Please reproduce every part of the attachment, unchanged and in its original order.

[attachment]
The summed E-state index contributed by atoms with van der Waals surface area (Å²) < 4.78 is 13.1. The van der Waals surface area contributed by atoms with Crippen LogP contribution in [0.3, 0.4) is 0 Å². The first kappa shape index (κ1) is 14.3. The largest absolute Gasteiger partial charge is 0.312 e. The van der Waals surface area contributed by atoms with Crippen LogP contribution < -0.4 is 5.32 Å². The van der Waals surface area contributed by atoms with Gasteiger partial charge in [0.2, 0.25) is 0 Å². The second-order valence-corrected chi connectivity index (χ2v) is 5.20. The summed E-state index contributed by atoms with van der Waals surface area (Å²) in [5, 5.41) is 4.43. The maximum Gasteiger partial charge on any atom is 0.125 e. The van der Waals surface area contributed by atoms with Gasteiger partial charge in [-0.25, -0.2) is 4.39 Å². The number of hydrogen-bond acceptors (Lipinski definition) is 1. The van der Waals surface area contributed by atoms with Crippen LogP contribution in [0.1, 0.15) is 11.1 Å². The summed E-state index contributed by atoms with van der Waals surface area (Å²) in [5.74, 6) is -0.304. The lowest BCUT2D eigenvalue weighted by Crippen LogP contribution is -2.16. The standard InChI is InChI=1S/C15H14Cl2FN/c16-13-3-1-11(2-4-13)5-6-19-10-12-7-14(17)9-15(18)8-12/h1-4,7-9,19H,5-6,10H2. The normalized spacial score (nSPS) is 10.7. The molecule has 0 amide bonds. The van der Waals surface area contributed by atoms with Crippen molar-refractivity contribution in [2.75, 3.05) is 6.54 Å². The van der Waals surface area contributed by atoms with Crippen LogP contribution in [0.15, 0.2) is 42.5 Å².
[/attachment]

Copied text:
The summed E-state index contributed by atoms with van der Waals surface area (Å²) < 4.78 is 13.1. The van der Waals surface area contributed by atoms with Crippen LogP contribution in [0.3, 0.4) is 0 Å². The first kappa shape index (κ1) is 14.3. The largest absolute Gasteiger partial charge is 0.312 e. The van der Waals surface area contributed by atoms with Crippen LogP contribution < -0.4 is 5.32 Å². The van der Waals surface area contributed by atoms with Gasteiger partial charge in [0.2, 0.25) is 0 Å². The second-order valence-corrected chi connectivity index (χ2v) is 5.20. The summed E-state index contributed by atoms with van der Waals surface area (Å²) in [5, 5.41) is 4.43. The maximum Gasteiger partial charge on any atom is 0.125 e. The van der Waals surface area contributed by atoms with Gasteiger partial charge in [-0.25, -0.2) is 4.39 Å². The number of hydrogen-bond acceptors (Lipinski definition) is 1. The van der Waals surface area contributed by atoms with Crippen LogP contribution in [0.1, 0.15) is 11.1 Å². The summed E-state index contributed by atoms with van der Waals surface area (Å²) in [5.74, 6) is -0.304. The lowest BCUT2D eigenvalue weighted by Crippen LogP contribution is -2.16. The standard InChI is InChI=1S/C15H14Cl2FN/c16-13-3-1-11(2-4-13)5-6-19-10-12-7-14(17)9-15(18)8-12/h1-4,7-9,19H,5-6,10H2. The normalized spacial score (nSPS) is 10.7. The molecule has 0 amide bonds. The van der Waals surface area contributed by atoms with Crippen molar-refractivity contribution in [2.75, 3.05) is 6.54 Å². The van der Waals surface area contributed by atoms with Crippen LogP contribution in [0.15, 0.2) is 42.5 Å².